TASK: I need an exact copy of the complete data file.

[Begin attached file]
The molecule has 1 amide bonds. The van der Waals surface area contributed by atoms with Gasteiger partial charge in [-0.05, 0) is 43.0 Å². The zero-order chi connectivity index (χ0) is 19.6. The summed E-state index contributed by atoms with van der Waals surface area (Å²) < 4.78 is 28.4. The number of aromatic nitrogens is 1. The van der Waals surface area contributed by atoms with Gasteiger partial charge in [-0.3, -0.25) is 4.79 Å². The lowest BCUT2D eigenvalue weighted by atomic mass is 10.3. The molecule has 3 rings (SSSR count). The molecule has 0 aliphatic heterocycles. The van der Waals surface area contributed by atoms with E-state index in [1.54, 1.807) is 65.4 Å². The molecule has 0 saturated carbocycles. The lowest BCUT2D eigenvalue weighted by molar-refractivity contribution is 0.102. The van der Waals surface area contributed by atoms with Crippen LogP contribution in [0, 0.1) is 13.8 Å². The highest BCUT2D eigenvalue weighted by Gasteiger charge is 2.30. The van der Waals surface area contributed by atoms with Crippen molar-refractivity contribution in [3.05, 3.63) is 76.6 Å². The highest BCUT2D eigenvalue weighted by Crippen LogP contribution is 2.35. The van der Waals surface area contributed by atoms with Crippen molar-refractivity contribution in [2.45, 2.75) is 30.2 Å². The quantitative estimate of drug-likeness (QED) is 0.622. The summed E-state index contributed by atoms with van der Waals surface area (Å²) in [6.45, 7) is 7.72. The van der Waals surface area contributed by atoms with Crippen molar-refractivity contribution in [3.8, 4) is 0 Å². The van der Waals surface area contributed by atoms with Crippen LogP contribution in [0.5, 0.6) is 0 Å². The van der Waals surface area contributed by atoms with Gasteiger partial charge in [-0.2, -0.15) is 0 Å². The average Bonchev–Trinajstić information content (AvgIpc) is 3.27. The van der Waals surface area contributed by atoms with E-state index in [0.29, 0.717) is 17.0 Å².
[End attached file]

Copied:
The molecule has 1 amide bonds. The van der Waals surface area contributed by atoms with Gasteiger partial charge in [-0.05, 0) is 43.0 Å². The zero-order chi connectivity index (χ0) is 19.6. The summed E-state index contributed by atoms with van der Waals surface area (Å²) < 4.78 is 28.4. The number of aromatic nitrogens is 1. The van der Waals surface area contributed by atoms with Gasteiger partial charge in [-0.3, -0.25) is 4.79 Å². The lowest BCUT2D eigenvalue weighted by atomic mass is 10.3. The molecule has 3 rings (SSSR count). The molecule has 0 aliphatic heterocycles. The van der Waals surface area contributed by atoms with E-state index in [1.54, 1.807) is 65.4 Å². The molecule has 0 saturated carbocycles. The lowest BCUT2D eigenvalue weighted by molar-refractivity contribution is 0.102. The van der Waals surface area contributed by atoms with Crippen LogP contribution in [0, 0.1) is 13.8 Å². The highest BCUT2D eigenvalue weighted by Gasteiger charge is 2.30. The van der Waals surface area contributed by atoms with Crippen molar-refractivity contribution in [3.05, 3.63) is 76.6 Å². The highest BCUT2D eigenvalue weighted by Crippen LogP contribution is 2.35. The van der Waals surface area contributed by atoms with Crippen molar-refractivity contribution in [2.45, 2.75) is 30.2 Å². The quantitative estimate of drug-likeness (QED) is 0.622. The summed E-state index contributed by atoms with van der Waals surface area (Å²) in [6.45, 7) is 7.72. The van der Waals surface area contributed by atoms with Crippen molar-refractivity contribution in [3.8, 4) is 0 Å². The van der Waals surface area contributed by atoms with Crippen LogP contribution in [0.5, 0.6) is 0 Å². The van der Waals surface area contributed by atoms with Gasteiger partial charge in [-0.2, -0.15) is 0 Å². The average Bonchev–Trinajstić information content (AvgIpc) is 3.27. The van der Waals surface area contributed by atoms with E-state index in [0.29, 0.717) is 17.0 Å².